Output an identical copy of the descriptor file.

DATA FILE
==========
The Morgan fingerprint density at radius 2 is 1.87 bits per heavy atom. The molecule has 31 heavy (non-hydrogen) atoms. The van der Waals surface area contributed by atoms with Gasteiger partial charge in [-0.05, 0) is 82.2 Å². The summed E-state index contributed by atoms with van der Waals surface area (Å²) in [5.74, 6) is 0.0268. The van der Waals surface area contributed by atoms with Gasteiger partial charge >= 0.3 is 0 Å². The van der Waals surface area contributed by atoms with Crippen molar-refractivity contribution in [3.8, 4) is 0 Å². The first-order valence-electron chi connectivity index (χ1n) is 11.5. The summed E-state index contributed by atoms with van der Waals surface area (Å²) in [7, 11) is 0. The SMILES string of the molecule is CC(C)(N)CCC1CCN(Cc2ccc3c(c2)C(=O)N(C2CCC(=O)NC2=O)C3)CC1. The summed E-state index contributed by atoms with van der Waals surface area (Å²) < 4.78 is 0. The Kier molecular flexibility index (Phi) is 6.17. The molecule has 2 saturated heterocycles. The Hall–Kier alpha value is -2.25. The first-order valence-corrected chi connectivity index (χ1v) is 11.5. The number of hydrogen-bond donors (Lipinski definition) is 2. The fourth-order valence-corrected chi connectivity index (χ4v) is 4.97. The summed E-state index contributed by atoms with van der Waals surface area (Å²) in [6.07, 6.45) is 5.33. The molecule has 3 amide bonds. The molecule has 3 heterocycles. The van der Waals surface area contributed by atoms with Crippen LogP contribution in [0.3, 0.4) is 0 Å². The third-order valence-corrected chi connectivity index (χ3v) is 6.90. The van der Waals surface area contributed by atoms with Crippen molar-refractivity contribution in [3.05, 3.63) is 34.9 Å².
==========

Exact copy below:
The Morgan fingerprint density at radius 2 is 1.87 bits per heavy atom. The molecule has 31 heavy (non-hydrogen) atoms. The van der Waals surface area contributed by atoms with Gasteiger partial charge in [-0.05, 0) is 82.2 Å². The summed E-state index contributed by atoms with van der Waals surface area (Å²) in [5.74, 6) is 0.0268. The van der Waals surface area contributed by atoms with Gasteiger partial charge >= 0.3 is 0 Å². The van der Waals surface area contributed by atoms with Crippen molar-refractivity contribution in [3.8, 4) is 0 Å². The first-order valence-electron chi connectivity index (χ1n) is 11.5. The summed E-state index contributed by atoms with van der Waals surface area (Å²) in [7, 11) is 0. The SMILES string of the molecule is CC(C)(N)CCC1CCN(Cc2ccc3c(c2)C(=O)N(C2CCC(=O)NC2=O)C3)CC1. The summed E-state index contributed by atoms with van der Waals surface area (Å²) < 4.78 is 0. The Kier molecular flexibility index (Phi) is 6.17. The molecule has 2 saturated heterocycles. The Hall–Kier alpha value is -2.25. The first-order valence-corrected chi connectivity index (χ1v) is 11.5. The number of hydrogen-bond donors (Lipinski definition) is 2. The fourth-order valence-corrected chi connectivity index (χ4v) is 4.97. The summed E-state index contributed by atoms with van der Waals surface area (Å²) in [6.07, 6.45) is 5.33. The molecule has 3 amide bonds. The molecule has 3 heterocycles. The van der Waals surface area contributed by atoms with Crippen LogP contribution in [0.3, 0.4) is 0 Å². The third-order valence-corrected chi connectivity index (χ3v) is 6.90. The van der Waals surface area contributed by atoms with Crippen molar-refractivity contribution in [3.05, 3.63) is 34.9 Å².